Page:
The Blagger's Guide To: The Prophet
The late-night handbook on the meaning of life
Sunday 21 October 2012
The Blagger is always wary of titles that claim to be "the most read book of the 20th century, after the Bible". But there's no denying that Kahlil Gibran's The Prophet is a phenomenon. First published in 1923, it is said to have been translated into 50 languages, and sold tens of millions of copies. During the 1960s, it became a handbook to the counter-culture, and its pronouncements on all the big themes of life make it a favourite for weddings and funerals. On Thursday, Oneworld is publishing a major new edition, with annotations by the Gibran expert, Suheil Bushrui.
Gibran was a Lebanese poet, philosopher and artist, born in the town of Bsharri in 1883. When his impoverished father was imprisoned for embezzlement, his mother set sail for Boston with her four children. Aged 12, Kahlil went to school for the first time, and took art classes, becoming a muse to Fred Holland Day, a Bohemian photographer. After three years back in Beirut studying Arabic, he began painting and writing in Arabic. In 1911, he left Boston for New York, in search of glamour and fame.
The Prophet is a series of 26 prose poems, delivered by a holy man, Almustafa. The book starts as he is preparing to go home after living in exile on an island for 12 years, (Gibran had been away from Lebanon for 12 years). The islanders ask him what he has learnt about love, family, work and death, and each of the subsequent chapters dispenses various indisputable truths: love involves suffering, children should be given their independence, and so on.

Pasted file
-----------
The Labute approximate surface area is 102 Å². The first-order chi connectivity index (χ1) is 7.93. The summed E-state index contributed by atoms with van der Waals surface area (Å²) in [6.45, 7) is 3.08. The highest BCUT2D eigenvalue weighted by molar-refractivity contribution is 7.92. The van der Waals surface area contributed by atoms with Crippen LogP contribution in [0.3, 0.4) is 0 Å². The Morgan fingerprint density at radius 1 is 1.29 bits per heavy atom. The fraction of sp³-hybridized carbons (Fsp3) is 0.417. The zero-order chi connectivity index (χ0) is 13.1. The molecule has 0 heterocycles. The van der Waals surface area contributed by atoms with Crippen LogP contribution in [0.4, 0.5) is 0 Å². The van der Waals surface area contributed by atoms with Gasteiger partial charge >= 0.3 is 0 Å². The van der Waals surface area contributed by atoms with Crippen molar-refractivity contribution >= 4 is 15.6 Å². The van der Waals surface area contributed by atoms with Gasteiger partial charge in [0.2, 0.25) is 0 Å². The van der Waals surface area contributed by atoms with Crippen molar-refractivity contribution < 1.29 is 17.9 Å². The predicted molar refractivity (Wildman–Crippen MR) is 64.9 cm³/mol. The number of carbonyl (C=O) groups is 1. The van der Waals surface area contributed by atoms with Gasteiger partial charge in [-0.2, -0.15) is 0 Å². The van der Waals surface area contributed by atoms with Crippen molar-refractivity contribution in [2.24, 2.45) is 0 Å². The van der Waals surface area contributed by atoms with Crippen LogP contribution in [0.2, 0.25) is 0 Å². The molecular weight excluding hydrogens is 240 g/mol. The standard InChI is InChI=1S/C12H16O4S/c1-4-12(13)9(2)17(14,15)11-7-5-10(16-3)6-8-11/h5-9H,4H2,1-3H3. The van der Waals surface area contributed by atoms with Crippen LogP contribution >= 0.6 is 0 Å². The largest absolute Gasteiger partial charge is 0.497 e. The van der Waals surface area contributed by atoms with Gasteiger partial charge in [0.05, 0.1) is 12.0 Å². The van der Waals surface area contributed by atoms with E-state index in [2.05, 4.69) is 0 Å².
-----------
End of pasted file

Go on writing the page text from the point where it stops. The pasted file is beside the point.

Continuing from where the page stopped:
The book has been seen as a self-help manual, partly because, like horoscopes, the advice is vague enough for the reader to imagine it is targeting them personally. There is also much turning of conventional wisdom on its head: so, freedom is slavery; waking is dreaming; belief is doubt; joy is pain; death is life. This has given potheads plenty to ponder late at night.
Gibran was exposed to both western and eastern religions, and the book is a skilful blend of teachings from Buddhism, Christianity, and Islam, without promoting any one church. The overall message is a life-affirming reminder that we are all great. This explains its popularity in prisons, among marriage-counsellors and in wedding readings ("Love one another, but make not a bond of love ..."). It has been quoted in manuals on having gay children, and enduring ectopic pregnancy, and has even been used to promote face cream.
Despite finding the fame he craved, Gibran's mix of idealism, vagueness and sentimentality made him few friends among the avant-garde of 1920s New York. When in Paris, he met the sculptor Rodin, who, he claimed, hailed him as "the William Blake of the 20th century", though some suspect he invented this. By 1931, he was living in one room in Boston, drinking large amounts of Syrian liqueur, which his only surviving sister, Marianna, reportedly sent him by the gallon. He died, aged 48, of cirrhosis of the liver, though fans stressed he had "incipient TB".
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